It’s been a little over a month since James Harden’s wish was granted and he was traded from his former team, the Houston Rockets, to his current team, the Brooklyn Nets. He has since formed a super team in Brooklyn with former Oklahoma City Thunder teammate Kevin Durant and Kyrie Irving, where he has willingly accepted a lesser role as a scorer and a heightened role as a playmaker and facilitator. Apparently, this is a welcomed change in responsibilities for the former MVP after years of being one of the most prolific scorers the NBA has ever seen.
Not to be Rude or Anything But…
In a recent interview with ESPN’s Rachel Nichols, Harden expressed how much he relished the opportunity of being the Nets’ primary playmaker and discussed how that compared to shouldering the scoring load over the last eight seasons in Houston. He stated that the composition of the Brooklyn Nets allows him to best showcase his playmaking abilities as he’s now playing with teammates whose “skillset” can take advantage as opposed to focusing on scoring the ball every single possession down the floor.
If that wasn’t enough to bruise the pride of any player that he played with during his tenure in Houston along with the Rockets as a franchise and organization, Harden went a step further, calling the experience of being the leading scorer for the team night in and night out as “draining.”
It’s an indisputable fact that when Harden played for the Houston Rockets, he often had the highest usage rate in the NBA. As a result, it’s understandable that a player—regardless of stature—can get burned out. But to say averaging close to 40 points per game is draining, even if it was necessary almost every night to give your team a chance to win, has quite the asinine ring to it.
Harden’s scoring prowess is primarily what catapulted him to superstardom. It’s what made him an MVP candidate year after year and helped finally secure the accolade for him in 2018. It’s what earned him three consecutive scoring titles from 2018-2020 and the highest scoring average for one season (36.1 ppg in 2019) since the late, great Kobe Bryant averaged 35.4 ppg in 2005. It would be interesting to know if he finds any of those achievements draining because that’s what resulted from carrying the scoring load for the Houston Rockets for eight seasons. Not too bad, right?
It may be safe to bet that Harden would be willing to trade one, some, or maybe even all of those accolades for a championship, and possibly a championship with the Houston Rockets where he would be the best player but that’s not the point. The point is he’s spinning a narrative that makes it seem as if someone was putting him in a position that made him feel uncomfortable and out of his element.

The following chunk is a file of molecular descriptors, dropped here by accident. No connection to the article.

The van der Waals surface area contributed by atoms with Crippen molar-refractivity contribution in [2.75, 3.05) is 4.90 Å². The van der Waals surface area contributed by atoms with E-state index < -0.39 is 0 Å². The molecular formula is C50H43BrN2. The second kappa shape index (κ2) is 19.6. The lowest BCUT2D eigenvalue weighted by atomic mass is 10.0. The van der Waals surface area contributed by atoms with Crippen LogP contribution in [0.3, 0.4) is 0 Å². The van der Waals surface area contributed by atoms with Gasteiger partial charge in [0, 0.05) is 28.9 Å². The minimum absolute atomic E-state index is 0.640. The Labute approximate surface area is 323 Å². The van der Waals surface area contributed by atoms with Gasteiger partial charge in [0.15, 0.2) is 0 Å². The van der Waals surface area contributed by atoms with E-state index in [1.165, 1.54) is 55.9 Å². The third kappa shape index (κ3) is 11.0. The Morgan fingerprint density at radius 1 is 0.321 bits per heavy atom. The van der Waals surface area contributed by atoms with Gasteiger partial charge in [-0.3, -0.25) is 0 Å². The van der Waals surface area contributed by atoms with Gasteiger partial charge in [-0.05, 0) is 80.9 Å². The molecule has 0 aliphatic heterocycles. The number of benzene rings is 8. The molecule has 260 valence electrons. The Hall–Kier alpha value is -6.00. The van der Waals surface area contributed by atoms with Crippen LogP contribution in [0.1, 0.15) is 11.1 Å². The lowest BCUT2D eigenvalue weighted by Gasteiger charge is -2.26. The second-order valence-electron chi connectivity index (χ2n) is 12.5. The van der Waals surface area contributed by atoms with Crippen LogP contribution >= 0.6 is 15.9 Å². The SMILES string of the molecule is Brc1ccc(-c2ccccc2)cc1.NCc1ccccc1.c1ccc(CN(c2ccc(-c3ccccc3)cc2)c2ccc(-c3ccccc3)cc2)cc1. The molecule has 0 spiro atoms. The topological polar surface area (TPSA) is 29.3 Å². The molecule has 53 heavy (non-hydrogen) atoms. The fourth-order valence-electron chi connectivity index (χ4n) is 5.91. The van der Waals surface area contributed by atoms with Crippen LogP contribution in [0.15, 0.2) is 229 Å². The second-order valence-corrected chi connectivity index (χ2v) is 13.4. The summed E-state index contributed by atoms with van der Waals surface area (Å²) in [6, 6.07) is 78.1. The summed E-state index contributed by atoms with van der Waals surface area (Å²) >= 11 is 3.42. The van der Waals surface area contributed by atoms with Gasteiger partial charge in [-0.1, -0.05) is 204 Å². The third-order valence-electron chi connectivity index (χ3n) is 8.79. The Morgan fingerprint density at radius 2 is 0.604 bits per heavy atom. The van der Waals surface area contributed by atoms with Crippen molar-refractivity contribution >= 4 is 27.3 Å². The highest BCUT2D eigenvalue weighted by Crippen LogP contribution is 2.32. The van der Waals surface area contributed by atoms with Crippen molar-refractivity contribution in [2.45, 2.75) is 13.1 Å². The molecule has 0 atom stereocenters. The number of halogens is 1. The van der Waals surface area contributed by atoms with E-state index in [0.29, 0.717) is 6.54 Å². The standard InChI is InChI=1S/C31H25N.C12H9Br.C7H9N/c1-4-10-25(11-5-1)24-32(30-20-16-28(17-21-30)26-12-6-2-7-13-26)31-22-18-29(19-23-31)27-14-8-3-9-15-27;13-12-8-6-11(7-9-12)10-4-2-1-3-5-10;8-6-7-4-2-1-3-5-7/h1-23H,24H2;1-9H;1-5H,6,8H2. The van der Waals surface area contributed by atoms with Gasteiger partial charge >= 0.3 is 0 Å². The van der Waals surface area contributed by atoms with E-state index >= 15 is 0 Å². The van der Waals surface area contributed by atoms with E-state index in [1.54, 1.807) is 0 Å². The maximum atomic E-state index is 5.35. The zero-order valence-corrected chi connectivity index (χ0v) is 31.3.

He’s spinning a narrative that sounds like he didn’t want to be a prolific, mf (remember “mf” stands for “most frequent” … Shaq said so) scorer because he’s really a playmaker/facilitator that would rather lead the league in assists like he’s currently doing in Brooklyn (it should be noted that he also led the league in assists in 2017 with the Houston Rockets, 11.2 per game while averaging 29.1 points… how draining).
James Harden didn’t do anything in Houston he didn’t want to do. He had full autonomy to shoot as much as he wanted to, dribble as much as he wanted to, run isolation plays as much as he wanted to, come to practice and attend film sessions whenever he wanted to, etc. That’s all been well documented. Thus, if he had preferred to be more of a playmaker than a scorer in Houston, that undoubtedly could’ve been accommodated. It’s not like Houston didn’t try to pair him with other star players in an attempt to make things a bit easier for him. Dwight Howard. Chris Paul. Russell Westbrook.
All three were acquired by Houston because of James Harden. He wanted to play with each of them… until he didn’t. And whereas Howard couldn’t really lessen the offensive burden for Harden to the degree that Paul and Westbrook were capable of, he was capable of playing the role that Clint Capela would later assume, allowing Harden to orchestrate the offense and average a high number of assists. It’s also important to note that the supporting cast of players he played with during his years in Houston were not exactly a bunch of scrubs.
P.J. Tucker, Eric Gordon, the aforementioned Clint Capela, Trevor Ariza, Patrick Beverley, among many others, were all very good players who also had the “skillset” that netted Harden several assists via three-point shooting or dunks/layups around the basket. One could legitimately make the argument that his supporting cast in Houston over the last few seasons may even be a little better than his teammates in Brooklyn not named Kevin Durant and Kyrie Irving. Ultimately, James Harden wanted to be ball dominant in Houston; therefore, he was given the green light to do so. Thus, if he was “drained” every night scoring at a high clip for the Houston Rockets, it was by his design, not anyone else’s.